Daughter of Smoke and Bone #1
Narrator: Khristine Hvam
Length: 12 Hours, 32 Minutes
Published by Hachette Audio on September 27, 2011
Genres: Young Adult, Fantasy, Paranormal, Romance
Around the world, black hand prints are appearing on doorways, scorched there by winged strangers who have crept through a slit in the sky.
In a dark and dusty shop, a devil’s supply of human teeth grows dangerously low.
And in the tangled lanes of Prague, a young art student is about to be caught up in a brutal otherworldly war.
Meet Karou. She fills her sketchbooks with monsters that may or may not be real, she’s prone to disappearing on mysterious "errands", she speaks many languages - not all of them human - and her bright blue hair actually grows out of her head that color. Who is she? That is the question that haunts her, and she’s about to find out.
When beautiful, haunted Akiva fixes fiery eyes on her in an alley in Marrakesh, the result is blood and starlight, secrets unveiled, and a star-crossed love whose roots drink deep of a violent past. But will Karou live to regret learning the truth about herself?
How I really feel these days: read/listen to a book, pull out the overall point of the book, give brief information on why I liked/disliked the book, the end. Or, go through that and the words come as I start typing the review, and it may or may not be in an organized manner. That’s for your judgment, I suppose.
It’s precisely how I feel with Daughter of Smoke and Bone. It’s interesting with all the seraphs and chimaera (I keep wanting to call that chimera) being at war with each other, but I pretty much picked out one very important theme in this entire book.
Reincarnation (or resurrection in this case) and self-discovery.
Karou is a very mysterious person (at least, she likes to keep it that way). From early on, she doesn’t have a family (aside from a surrogate one), doesn’t talk about herself, and avoids questions from anyone who actually want to know who she is aside from the fact she is fantastic at drawing mystical creatures. She also deals with wishes, her hair is blue (really cool, by the way), and speaks over twenty languages. But she still doesn’t understand who she really is, and that remains the constant until Karou goes on an errand where she comes across Akiva, a seraph with fire in his eyes.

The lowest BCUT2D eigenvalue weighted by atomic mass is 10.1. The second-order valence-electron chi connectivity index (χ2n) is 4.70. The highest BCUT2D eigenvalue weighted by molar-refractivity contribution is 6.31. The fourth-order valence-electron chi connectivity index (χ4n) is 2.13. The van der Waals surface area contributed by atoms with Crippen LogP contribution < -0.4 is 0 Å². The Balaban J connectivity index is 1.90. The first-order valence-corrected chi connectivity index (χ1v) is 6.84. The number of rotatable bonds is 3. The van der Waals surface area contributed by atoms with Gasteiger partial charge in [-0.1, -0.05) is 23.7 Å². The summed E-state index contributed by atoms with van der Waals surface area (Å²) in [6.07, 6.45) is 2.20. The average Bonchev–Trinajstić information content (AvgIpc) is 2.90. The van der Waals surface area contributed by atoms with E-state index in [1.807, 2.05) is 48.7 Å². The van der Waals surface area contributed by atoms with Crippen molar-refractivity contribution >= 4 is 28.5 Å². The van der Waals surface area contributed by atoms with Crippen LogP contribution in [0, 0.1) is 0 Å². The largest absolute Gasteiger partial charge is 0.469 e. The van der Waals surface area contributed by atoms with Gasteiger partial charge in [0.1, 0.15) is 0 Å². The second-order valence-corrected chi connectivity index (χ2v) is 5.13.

I’m not really sure how I feel about Akiva. Although Laini gives information about his past, especially with Madrigal’s memories, I’m pretty indifferent towards him. He’s a seraph, fell in love with Madrigal, and wants peace among the seraph and chimaera, but otherwise, I feel like he’s just appropriately placed in the story.
Daughter of Smoke and Bone is also one of those books in which I believe Laini does a fantastic job with flashbacks. I’m generally not a huge fan of flashbacks, because while I know they play an important role most of the time (authors don’t do things in their novel without reason), they sometimes add more bulk or it doesn’t really fit well in the story.
In Daughter of Smoke and Bone’s case, it would have been a really bad idea not to have so many flashbacks later on in the story. From what I’ve read up to Madrigal’s memories, Karou is a enigmatic person. Madrigal’s memories add on to Karou as a whole, and I feel it makes Karou more developed than she would have been had Laini not written in the most important aspects of Madrigal’s life.
Daughter of Smoke and Bone has it’s very gruesome parts (don’t tell me listening to a description of someone being beheaded is not gruesome), but I enjoyed it and I’m looking forward to listening to the second book (bonus points because it’s the same narrator for the entire trilogy).
Have I mentioned I absolutely adore Zuzanna? *kiss/punch*